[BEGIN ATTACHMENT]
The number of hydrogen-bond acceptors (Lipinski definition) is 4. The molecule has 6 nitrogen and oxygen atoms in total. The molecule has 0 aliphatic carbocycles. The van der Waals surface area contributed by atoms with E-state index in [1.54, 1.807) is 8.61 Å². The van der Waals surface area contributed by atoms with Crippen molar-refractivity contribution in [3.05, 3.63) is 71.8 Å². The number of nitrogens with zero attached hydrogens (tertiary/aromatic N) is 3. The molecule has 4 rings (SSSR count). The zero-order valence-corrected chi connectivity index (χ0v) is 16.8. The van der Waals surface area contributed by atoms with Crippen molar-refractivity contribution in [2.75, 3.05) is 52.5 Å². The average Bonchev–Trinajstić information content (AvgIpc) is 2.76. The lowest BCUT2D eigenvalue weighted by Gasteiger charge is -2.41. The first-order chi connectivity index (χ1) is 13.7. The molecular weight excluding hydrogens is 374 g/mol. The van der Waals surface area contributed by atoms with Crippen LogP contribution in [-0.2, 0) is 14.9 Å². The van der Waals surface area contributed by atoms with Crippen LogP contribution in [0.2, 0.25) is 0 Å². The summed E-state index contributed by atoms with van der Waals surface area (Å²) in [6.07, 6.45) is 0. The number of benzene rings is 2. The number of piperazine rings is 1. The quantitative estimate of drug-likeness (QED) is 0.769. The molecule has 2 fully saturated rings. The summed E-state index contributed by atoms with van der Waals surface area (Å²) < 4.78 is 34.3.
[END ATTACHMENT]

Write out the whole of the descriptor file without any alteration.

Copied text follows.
The number of hydrogen-bond acceptors (Lipinski definition) is 4. The molecule has 6 nitrogen and oxygen atoms in total. The molecule has 0 aliphatic carbocycles. The van der Waals surface area contributed by atoms with E-state index in [1.54, 1.807) is 8.61 Å². The van der Waals surface area contributed by atoms with Crippen molar-refractivity contribution in [3.05, 3.63) is 71.8 Å². The number of nitrogens with zero attached hydrogens (tertiary/aromatic N) is 3. The molecule has 4 rings (SSSR count). The zero-order valence-corrected chi connectivity index (χ0v) is 16.8. The van der Waals surface area contributed by atoms with Crippen molar-refractivity contribution in [2.75, 3.05) is 52.5 Å². The average Bonchev–Trinajstić information content (AvgIpc) is 2.76. The lowest BCUT2D eigenvalue weighted by Gasteiger charge is -2.41. The first-order chi connectivity index (χ1) is 13.7. The molecular weight excluding hydrogens is 374 g/mol. The van der Waals surface area contributed by atoms with Crippen LogP contribution in [-0.2, 0) is 14.9 Å². The van der Waals surface area contributed by atoms with Crippen LogP contribution in [0.2, 0.25) is 0 Å². The summed E-state index contributed by atoms with van der Waals surface area (Å²) in [6.07, 6.45) is 0. The number of benzene rings is 2. The number of piperazine rings is 1. The quantitative estimate of drug-likeness (QED) is 0.769. The molecule has 2 fully saturated rings. The summed E-state index contributed by atoms with van der Waals surface area (Å²) < 4.78 is 34.3.